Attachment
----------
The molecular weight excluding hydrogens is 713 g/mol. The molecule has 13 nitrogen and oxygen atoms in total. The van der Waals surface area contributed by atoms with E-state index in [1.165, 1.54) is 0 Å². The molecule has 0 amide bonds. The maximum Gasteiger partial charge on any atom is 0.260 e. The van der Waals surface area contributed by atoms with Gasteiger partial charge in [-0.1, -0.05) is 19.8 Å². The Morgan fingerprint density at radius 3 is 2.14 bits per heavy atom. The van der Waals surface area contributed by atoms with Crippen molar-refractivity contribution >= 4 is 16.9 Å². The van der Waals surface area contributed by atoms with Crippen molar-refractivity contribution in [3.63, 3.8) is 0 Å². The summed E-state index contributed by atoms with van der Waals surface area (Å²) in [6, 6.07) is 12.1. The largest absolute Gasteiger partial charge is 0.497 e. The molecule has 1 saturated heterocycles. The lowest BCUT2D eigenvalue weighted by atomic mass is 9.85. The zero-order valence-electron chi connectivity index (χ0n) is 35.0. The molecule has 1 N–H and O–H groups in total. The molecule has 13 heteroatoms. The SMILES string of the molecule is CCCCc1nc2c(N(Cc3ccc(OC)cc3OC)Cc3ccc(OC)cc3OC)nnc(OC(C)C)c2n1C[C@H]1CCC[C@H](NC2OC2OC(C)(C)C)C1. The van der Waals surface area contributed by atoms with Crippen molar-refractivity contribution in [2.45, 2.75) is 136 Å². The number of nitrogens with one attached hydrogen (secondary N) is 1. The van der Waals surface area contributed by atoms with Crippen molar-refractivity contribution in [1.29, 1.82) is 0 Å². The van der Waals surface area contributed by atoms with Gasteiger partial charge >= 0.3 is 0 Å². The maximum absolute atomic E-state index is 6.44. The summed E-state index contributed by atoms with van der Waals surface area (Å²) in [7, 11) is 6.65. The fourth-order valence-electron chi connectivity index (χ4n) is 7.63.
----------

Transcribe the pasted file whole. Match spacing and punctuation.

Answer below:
The molecular weight excluding hydrogens is 713 g/mol. The molecule has 13 nitrogen and oxygen atoms in total. The van der Waals surface area contributed by atoms with E-state index in [1.165, 1.54) is 0 Å². The molecule has 0 amide bonds. The maximum Gasteiger partial charge on any atom is 0.260 e. The van der Waals surface area contributed by atoms with Gasteiger partial charge in [-0.1, -0.05) is 19.8 Å². The Morgan fingerprint density at radius 3 is 2.14 bits per heavy atom. The van der Waals surface area contributed by atoms with Crippen molar-refractivity contribution >= 4 is 16.9 Å². The van der Waals surface area contributed by atoms with Crippen molar-refractivity contribution in [3.63, 3.8) is 0 Å². The summed E-state index contributed by atoms with van der Waals surface area (Å²) in [6, 6.07) is 12.1. The largest absolute Gasteiger partial charge is 0.497 e. The molecule has 1 saturated heterocycles. The lowest BCUT2D eigenvalue weighted by atomic mass is 9.85. The zero-order valence-electron chi connectivity index (χ0n) is 35.0. The molecule has 1 N–H and O–H groups in total. The molecule has 13 heteroatoms. The SMILES string of the molecule is CCCCc1nc2c(N(Cc3ccc(OC)cc3OC)Cc3ccc(OC)cc3OC)nnc(OC(C)C)c2n1C[C@H]1CCC[C@H](NC2OC2OC(C)(C)C)C1. The van der Waals surface area contributed by atoms with Crippen molar-refractivity contribution in [2.45, 2.75) is 136 Å². The number of nitrogens with one attached hydrogen (secondary N) is 1. The van der Waals surface area contributed by atoms with Crippen molar-refractivity contribution in [1.29, 1.82) is 0 Å². The van der Waals surface area contributed by atoms with Gasteiger partial charge >= 0.3 is 0 Å². The maximum absolute atomic E-state index is 6.44. The summed E-state index contributed by atoms with van der Waals surface area (Å²) in [7, 11) is 6.65. The fourth-order valence-electron chi connectivity index (χ4n) is 7.63.